Editorial: Protecting Electricity Grid Frequency with Increasing Distributed Energy Resources | New

NREL Network Analysts Wenbo Wang and Xin Fang Discuss Open Communication Networks with Rising Distributed Energy Resources

Xin Fang and Wenbo Wang are part of the Grid Planning and Analysis Center at the National Renewable Energy Laboratory (NREL). In this episode of NREL “Tell Me Something Grid” series, they share their thoughts on cyberphysical dynamics with increasing distributed energy resources.

Distributed Energy Resources (DER) with advanced controls can provide grid services such as frequency response. However, to do this, unlike conventional generators, DERs usually have to regularly exchange signals with distant control centers.

These open communication networks expose the network to communication delays, cyber threats, and other risks. As DERs are increasingly added to the network, it becomes more critical to understand how long it takes devices to communicate with control centers and the impacts on maintaining a stable frequency on the network.

At NREL, we help bridge the gap between electrical systems engineering and communication networks. This will be especially important with the anticipated proliferation of DERs as the United States aims for 100% clean electricity by 2035 and a net-zero carbon economy by 2050.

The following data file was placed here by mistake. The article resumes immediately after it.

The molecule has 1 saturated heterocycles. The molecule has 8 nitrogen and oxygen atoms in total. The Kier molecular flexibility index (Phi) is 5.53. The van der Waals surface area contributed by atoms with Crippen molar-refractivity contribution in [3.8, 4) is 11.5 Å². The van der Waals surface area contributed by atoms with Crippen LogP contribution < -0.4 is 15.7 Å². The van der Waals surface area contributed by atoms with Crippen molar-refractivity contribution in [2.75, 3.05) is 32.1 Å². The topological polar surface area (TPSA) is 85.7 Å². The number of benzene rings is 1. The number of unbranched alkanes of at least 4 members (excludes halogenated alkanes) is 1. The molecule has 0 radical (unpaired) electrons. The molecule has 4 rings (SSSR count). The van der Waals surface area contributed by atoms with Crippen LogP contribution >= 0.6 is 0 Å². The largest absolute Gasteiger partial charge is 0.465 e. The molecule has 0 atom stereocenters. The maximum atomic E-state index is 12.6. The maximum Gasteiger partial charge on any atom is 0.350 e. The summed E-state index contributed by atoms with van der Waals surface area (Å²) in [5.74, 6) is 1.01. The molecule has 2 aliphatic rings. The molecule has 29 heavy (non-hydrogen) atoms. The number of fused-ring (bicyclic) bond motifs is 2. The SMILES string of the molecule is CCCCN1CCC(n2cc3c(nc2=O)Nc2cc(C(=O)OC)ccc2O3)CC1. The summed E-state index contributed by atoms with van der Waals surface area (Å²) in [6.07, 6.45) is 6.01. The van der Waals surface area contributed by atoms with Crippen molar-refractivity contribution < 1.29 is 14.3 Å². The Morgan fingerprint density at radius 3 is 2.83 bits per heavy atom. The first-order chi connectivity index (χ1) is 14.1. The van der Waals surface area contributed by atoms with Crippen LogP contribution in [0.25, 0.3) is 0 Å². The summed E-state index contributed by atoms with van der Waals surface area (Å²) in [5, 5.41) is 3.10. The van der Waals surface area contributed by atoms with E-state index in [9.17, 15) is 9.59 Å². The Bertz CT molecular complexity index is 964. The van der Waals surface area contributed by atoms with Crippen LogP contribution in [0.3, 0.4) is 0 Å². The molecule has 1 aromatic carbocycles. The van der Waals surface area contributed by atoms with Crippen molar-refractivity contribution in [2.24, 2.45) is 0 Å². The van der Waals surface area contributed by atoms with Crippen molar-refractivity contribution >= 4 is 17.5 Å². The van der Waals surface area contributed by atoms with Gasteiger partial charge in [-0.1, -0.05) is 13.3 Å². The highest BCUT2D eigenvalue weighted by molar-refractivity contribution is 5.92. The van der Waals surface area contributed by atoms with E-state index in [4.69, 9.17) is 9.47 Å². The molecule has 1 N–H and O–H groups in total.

Over the past two years, we have studied the ability of DERs to provide frequency regulation services and, more importantly, what happens if their control algorithms do not account for communication variations. We test this question through advanced grid modeling and test cases to validate our methodology. This work is supported by the U.S. Department of Energy’s Advanced Power Grids Research and Development Program.

We find that, generally, the longer the communication delay between the device and the control center, the greater the risk of network instability, which underlines why it is extremely important to understand the transmission dynamics and to distribution with increasing DER.

Develop the right co-simulation model

To start studying this topic, we first had to develop the right model to simulate distribution and transmission dynamics with high DER deployment, which has not really been explored in depth.

The power output of DERs can potentially impact local voltage profiles, so it is important to consider local voltage in DER frequency regulation analysis to avoid problems in distribution networks. However, existing frequency dynamics simulation tools have been developed mainly for transmission system and cannot simulate distribution network dynamics with high DER penetrations.

Thus, at NREL, we have developed a new framework for DER frequency response analysis based on the open-source Hierarchical engine for large-scale infrastructure co-simulation (HELICS) Platform. HELICS simulates the behaviors of regional and interconnection-scale electrical systems by integrating the domains of transmission, distribution and communication.